“My vote would be to give the kids a day off. Enjoy nature, get a break, and reset their mind for learning!”
-Lucille Pilchta, Paxtonia
“Snow days should be off. Not on the computer BUT students need to read a book for 20-30 minutes — so much better for their minds.”
-Angie Robinson, West Chester
“My daughter is in the West Shore School District. Virtual learning is a joke and a waste of time. The only good that comes from it is the ability to count it towards the total days required. As for learning, that’s not happening on any level.”
-Kristen Kocher, Camp Hill
“Let the kids and teachers enjoy the sparkle of snow. Take the day off.”
-Peggy Myers, State College
“I believe it’s very important for kids these days to be a kid so I feel they should have the day off completely. How sad for them to always be pushed to learn. Kids need good, old-fashioned fun away from laptops and cell phones!”
-Barbara Gulbish, Trappe
“Give the kids a day off! Nothing like a snow day!”
-Gregory Kerr, Coopersburg
“Give the kids and the teachers the day off! Everybody needs a break every once in a while. Give them a day to play in the snow or just cozy up at home!”
-Cynthia McCracken, NW Pa.
“I say give the kids and teachers the day off. Enough to deal with, don’t add trying to get school work done as well. Especially tough for teachers, parents, and children dealing with special needs!!”
-Gwen Shoemaker, Perkiomenville
“Give the kids and teachers a break on snow days. Kids aren’t paying attention (during) virtual learning. Just make the days up later.”
-Astrida Millwe, Tioga County
“I think if it’s only going to be a day here or there, give them the day off. If it’s a bigger storm that will keep the school closed for a few days, then do part of it virtual, part snow day.”
“Definitely a day off! They work a certain number of missed days into the school-year schedule. Let the kids enjoy the snow! I know I did when I was a kid, and still do!”
-Laraine Mocenigo, Philadelphia
“Snow days should be days off and made up later in the school year. Virtual learning doesn’t work for a large percentage of the students. Didn’t we learn that with the test results following COVID?”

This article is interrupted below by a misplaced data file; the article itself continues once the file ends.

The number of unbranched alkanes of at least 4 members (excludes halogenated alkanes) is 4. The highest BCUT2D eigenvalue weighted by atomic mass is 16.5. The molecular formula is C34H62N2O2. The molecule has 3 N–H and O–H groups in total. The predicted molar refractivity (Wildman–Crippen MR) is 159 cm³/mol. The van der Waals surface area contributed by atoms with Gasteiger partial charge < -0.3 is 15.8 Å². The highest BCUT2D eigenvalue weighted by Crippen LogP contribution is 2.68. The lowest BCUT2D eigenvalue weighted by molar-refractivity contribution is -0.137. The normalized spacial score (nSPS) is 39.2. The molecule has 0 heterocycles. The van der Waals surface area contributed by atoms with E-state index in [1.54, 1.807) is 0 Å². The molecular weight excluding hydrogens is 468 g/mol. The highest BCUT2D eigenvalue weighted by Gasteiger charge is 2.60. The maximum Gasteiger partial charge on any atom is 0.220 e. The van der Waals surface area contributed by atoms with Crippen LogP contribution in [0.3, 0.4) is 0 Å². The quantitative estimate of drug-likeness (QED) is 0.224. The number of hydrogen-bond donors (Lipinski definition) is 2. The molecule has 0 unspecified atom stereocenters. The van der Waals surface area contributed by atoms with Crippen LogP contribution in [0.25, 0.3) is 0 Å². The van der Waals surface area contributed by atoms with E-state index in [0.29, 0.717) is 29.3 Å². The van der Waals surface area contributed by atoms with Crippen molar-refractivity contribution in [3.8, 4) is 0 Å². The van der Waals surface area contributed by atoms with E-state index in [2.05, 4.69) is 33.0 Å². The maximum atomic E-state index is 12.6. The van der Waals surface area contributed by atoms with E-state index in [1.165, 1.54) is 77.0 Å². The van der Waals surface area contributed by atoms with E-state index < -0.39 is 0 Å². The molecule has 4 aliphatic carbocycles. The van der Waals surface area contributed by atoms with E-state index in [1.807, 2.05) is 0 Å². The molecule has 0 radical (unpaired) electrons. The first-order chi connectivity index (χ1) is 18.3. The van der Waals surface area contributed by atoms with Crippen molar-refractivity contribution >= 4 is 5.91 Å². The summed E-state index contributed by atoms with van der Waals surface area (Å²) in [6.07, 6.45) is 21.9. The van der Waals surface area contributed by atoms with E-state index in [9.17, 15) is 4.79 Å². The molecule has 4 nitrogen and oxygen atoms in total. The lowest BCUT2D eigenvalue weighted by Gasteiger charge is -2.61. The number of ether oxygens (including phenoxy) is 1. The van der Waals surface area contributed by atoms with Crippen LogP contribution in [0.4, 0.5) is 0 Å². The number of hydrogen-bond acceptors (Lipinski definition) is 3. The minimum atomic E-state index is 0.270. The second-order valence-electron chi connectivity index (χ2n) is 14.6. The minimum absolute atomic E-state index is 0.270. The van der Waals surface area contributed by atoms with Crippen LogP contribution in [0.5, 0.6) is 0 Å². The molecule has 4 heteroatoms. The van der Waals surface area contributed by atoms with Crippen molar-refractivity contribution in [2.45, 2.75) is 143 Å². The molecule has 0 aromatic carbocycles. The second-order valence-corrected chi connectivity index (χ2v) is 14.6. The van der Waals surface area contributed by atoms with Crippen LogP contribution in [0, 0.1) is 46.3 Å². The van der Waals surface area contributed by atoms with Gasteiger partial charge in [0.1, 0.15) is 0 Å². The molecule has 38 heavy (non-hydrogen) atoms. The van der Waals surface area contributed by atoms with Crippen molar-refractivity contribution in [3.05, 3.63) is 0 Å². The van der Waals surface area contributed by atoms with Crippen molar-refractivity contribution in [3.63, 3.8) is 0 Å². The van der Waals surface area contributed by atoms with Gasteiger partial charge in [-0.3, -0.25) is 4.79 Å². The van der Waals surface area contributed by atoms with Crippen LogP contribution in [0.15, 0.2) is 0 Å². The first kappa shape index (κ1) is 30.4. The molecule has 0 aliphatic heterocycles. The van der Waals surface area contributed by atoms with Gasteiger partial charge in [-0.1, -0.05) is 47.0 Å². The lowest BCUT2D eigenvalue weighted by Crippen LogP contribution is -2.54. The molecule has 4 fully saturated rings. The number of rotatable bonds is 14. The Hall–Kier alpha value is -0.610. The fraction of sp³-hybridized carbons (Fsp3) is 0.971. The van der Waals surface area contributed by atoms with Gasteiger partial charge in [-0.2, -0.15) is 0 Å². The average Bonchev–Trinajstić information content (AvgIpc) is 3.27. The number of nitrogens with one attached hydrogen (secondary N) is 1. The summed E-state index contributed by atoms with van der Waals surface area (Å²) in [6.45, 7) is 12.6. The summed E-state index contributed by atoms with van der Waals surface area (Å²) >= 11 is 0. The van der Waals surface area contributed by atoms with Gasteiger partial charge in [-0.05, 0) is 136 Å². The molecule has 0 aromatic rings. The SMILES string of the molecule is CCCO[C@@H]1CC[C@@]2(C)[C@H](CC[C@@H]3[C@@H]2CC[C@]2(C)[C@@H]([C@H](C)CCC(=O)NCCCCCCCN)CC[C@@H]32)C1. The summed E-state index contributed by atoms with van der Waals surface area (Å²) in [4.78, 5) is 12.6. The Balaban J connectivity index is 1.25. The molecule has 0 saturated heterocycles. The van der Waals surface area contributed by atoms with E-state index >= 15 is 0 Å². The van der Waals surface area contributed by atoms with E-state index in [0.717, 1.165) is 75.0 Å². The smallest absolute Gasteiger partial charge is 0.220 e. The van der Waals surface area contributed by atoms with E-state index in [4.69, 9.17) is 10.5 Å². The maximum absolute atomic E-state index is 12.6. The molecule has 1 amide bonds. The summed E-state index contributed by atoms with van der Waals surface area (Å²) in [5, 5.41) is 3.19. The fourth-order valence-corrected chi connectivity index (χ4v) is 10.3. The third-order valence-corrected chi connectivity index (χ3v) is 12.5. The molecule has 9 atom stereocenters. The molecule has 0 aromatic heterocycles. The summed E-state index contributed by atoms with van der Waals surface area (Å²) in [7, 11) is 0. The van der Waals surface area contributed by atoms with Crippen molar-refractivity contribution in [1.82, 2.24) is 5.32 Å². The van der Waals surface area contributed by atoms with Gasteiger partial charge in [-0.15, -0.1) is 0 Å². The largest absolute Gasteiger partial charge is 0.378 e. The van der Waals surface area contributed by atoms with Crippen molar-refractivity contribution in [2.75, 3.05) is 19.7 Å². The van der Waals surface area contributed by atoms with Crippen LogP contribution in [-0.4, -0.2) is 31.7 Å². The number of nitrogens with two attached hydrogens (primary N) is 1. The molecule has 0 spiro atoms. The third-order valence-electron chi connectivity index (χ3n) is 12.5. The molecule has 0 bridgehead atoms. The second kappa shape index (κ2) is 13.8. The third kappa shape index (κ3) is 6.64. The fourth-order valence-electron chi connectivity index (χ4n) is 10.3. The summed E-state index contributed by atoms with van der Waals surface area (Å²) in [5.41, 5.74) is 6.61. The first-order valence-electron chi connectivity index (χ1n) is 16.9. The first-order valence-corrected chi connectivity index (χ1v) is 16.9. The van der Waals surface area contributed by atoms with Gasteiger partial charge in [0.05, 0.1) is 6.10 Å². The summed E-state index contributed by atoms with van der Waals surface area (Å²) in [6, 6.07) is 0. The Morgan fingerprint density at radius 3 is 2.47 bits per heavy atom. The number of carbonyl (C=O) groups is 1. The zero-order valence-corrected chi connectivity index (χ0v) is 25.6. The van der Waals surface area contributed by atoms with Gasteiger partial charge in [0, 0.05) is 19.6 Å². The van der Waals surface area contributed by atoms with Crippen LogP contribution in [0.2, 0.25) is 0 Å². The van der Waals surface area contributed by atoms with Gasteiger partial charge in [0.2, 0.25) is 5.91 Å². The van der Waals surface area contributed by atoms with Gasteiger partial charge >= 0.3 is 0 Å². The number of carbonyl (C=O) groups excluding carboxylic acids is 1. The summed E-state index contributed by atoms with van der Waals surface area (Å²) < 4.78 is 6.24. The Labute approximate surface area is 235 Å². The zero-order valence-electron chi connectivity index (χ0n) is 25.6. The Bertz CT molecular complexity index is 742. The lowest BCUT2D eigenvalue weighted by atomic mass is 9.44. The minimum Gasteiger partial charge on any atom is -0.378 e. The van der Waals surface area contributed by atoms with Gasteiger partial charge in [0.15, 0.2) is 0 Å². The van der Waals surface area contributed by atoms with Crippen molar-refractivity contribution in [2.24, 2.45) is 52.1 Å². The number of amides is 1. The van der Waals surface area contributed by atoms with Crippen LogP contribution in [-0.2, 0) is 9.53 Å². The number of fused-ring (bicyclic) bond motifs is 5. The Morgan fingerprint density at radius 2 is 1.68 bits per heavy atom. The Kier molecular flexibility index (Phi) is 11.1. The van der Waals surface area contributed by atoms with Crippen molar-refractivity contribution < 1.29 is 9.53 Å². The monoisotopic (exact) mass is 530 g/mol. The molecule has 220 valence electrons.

-L. Horne, Johnstown
“Retired teacher here. Let the kids have a free snow day and, if at all possible, call it the night before!”
-Susan Hurley, Western Pa.
“Snow day. Get some hot chocolate, go outside and play, curl up and watch a movie, sleep in, no virtual stuff. You’re only a kid once.”
-Ray Strickland, Macungie
“Snow days are the best treat! We need to keep them!”
-Pat Bigley, Philadelphia
“Growing up in rural Pennsylvania, we all looked so forward to a snow day. I can’t help but wonder who in their right mind would have come up with the idea to make the students home-school on (snow) days. Some have said it’s because people make plans for spring break and don’t want to have them ruined by making up snow days. Well, not everyone has the luxury of being able to go away for spring break.”
-Dick Roloson, Troy
“Although I wish they could do some work virtually, at least half a day, my son is very happy having the day off to play! I use it to “catch up.” I have him practice math, study science, and work on a school project. I tell him it’s an opportunity to get some work done, even though he doesn’t have to, and he gets ahead of the game a little. Then he’ll have less to do later on.”
-Anne Marie, West Bradford